Iraqi Prime Minister accused Saudi Arabia and Qatar of fuelling bloodshed and backing militant groups in Iraq and said they have effectively declared war on the country
Iraqi Prime Minister accused Saudi Arabia and Qatar of fuelling bloodshed and backing militant groups in Iraq and said they have effectively declared war on the country.
In an interview broadcast on Saturday, Maliki said the two states "are attacking Iraq, through Syria and in a direct way, and they announced war on Iraq, as they announced it on Syria, and unfortunately it is on a sectarian and political basis."
"These two countries are primarily responsible for the sectarian and terrorist and security crisis of Iraq," the prime minister told France 24 television.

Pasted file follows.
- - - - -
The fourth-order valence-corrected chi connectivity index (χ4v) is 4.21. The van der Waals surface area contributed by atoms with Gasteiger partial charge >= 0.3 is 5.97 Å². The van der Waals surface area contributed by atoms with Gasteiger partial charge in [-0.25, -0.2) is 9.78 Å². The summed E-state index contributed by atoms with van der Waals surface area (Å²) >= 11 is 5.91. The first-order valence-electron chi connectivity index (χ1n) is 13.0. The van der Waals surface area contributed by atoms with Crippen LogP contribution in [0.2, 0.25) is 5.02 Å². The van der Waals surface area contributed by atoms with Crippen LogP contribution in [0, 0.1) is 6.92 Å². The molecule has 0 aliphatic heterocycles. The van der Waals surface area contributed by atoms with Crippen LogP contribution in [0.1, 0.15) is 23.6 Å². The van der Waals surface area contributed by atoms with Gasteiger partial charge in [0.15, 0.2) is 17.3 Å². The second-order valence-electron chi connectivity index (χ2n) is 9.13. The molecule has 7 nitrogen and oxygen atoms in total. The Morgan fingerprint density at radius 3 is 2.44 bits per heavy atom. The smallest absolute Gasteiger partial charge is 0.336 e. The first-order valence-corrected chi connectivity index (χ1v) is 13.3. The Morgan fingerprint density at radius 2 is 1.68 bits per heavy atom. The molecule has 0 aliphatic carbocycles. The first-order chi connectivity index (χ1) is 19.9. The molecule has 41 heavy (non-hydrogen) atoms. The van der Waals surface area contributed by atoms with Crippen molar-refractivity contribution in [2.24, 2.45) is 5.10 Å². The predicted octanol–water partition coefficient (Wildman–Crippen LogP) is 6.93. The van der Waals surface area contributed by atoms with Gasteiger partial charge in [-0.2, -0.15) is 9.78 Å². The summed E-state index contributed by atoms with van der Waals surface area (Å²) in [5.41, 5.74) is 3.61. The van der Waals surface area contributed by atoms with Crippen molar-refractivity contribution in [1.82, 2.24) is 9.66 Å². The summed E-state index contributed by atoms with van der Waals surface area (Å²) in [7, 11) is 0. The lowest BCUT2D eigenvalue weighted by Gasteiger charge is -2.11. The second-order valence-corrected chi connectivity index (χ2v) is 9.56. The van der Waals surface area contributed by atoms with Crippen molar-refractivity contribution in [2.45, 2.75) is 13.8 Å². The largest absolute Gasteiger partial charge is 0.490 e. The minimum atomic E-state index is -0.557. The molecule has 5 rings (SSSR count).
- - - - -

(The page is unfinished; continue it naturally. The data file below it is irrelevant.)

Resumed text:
Saudi Arabia and Qatar have emerged as regional rivals because, while both have provided support to militants in Syria, the two countries have also sparred in recent weeks over Doha's support for the Muslim Brotherhood of deposed Egyptian president Mohammad Mursi.
Baghdad has long complained that support for militant groups fighting in Syria finds its way through to Iraq with weapons in particular ending up in the hands of ‘jihadists’.
Maliki said in the interview that Riyadh and Doha were providing political, financial and media support to militant groups and accused them of "buying weapons for the benefit of these terrorist organizations". And he accused Saudi Arabia of supporting global "terrorism."
He condemned "the dangerous Saudi stance" of supporting "terrorism in the world -- it supports it in Syria and Iraq and Lebanon and Egypt and Libya, and even in countries outside" the Arab world.
Violence in Iraq has reached a level not seen since 2008, when the country was just emerging from a brutal period of killings in which tens of thousands of people died.